After all the artists were assigned, I was assigned, Cory James Connell age 21. I knew nothing about Cory, but he was an athletic looking young man with a warm smile. His T-shirt said, "Built Not Born." As I was starting to add color washes, a man stood behind me and said, "That's Cory. My daughter knew him in high school." He was a graduate of Edgewater High School and was studying at Valencia College while working at the Publix in College Park. Cory hoped to be a firefighter some day.
At the funeral, Orange County Fire Rescue firefighter/paramedic Lori Clay told the crowd that Cory was a regular at the firehouse and was interested in pursuing a firefighting career when he left college, even after he was warned that the profession wasn't the most lucrative. Cory told her, "I don't care about money," Clay told the gathering. "'I want to do it because I want to save lives. I want to help people.'" Orange County Mayor Teresa Jacobs made a proclamation during the service that officially made him a firefighter. After friends and family carried the casket carrying Connell out, three fire engines followed a procession of more than 20 cars. When that was all clear, nine motorcycles pursued the caravan as they transported Connell to the cemetery.
According to the man standing behind me, Cory Connell went to Pulse that evening to dance with his girlfriend Paula Andrea Blanco. When the gunman went inside he fired off several rounds one of which struck Paula in the forearm area. Her teammate managed to grab her arm to apply pressure and pull her down to safety. They patiently and quietly waited to get out to safety. Little did they know that Paula was not the only member of the group injured. Paula's boyfriend Cory Connell was also gravely wounded. With the help of her teammate Paula got up and ran outside holding her wrist where she was met by an officer and the teammate who was outside trying to get to the other members of the Anarchy group. Her forearm bone was shattered. From that moment onward I felt sorrow and intense gratitude for all the artists who had gathered to do these 49 portraits. I experienced heart break and joy all at once. The bar as full of love and hope as we all rushed to complete the work at hand. These faces all had stories and since Orlando is a small town, those stories were close at hand.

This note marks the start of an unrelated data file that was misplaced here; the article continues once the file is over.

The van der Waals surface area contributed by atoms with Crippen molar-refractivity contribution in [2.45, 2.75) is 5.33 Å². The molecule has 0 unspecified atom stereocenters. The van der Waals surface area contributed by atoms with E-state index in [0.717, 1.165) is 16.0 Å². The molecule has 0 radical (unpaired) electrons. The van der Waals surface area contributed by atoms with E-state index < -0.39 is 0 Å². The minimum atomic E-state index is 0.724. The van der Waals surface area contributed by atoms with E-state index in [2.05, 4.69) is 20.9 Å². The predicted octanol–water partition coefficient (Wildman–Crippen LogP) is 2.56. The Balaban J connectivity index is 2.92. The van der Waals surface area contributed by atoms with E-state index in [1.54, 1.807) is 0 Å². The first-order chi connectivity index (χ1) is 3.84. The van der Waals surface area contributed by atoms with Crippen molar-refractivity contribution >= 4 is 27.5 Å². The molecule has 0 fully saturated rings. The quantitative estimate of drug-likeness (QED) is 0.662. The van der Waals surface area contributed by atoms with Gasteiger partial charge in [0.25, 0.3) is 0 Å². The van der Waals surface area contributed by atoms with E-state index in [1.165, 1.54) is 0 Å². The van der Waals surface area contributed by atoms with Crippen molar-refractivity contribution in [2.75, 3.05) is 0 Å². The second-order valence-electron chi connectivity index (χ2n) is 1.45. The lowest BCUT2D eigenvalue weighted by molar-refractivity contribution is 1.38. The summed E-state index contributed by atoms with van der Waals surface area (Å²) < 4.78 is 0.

Javier Jorge-Reyes, age 40, was a salesman at Gucci which arranged for the body to be transported and for the family to go back to Puerto Rico. Jorge-Reyes had a flair about him and went by the name Harvey George Kings on Facebook. It's an English translation of his Spanish name. Friends knew him as "Javi" and on Facebook recalled his smile, sass and energy.
Juan Carlos Nives Rodriguez, age 27, started working at McDonald's at the age of 15 to help support his family. He was recently made a manager at a check cashing store. He purchased his first home this spring so that his mother could live there too. A friend called him a big teddy bear who was most happy when everyone depended on him. His funeral was in his hometown of Caguas, Puerto Rico, June 20, 2016.
The last portrait I did was of Franky Jimmy Dejesus Velasquez, age 50. He was the oldest of the
Now I need to find a place to exhibit these 49 portraits. If you have any suggestions or know a curator who would be interested, please let me know. Three of us are pursuing leads to get this amazing work viewed in public.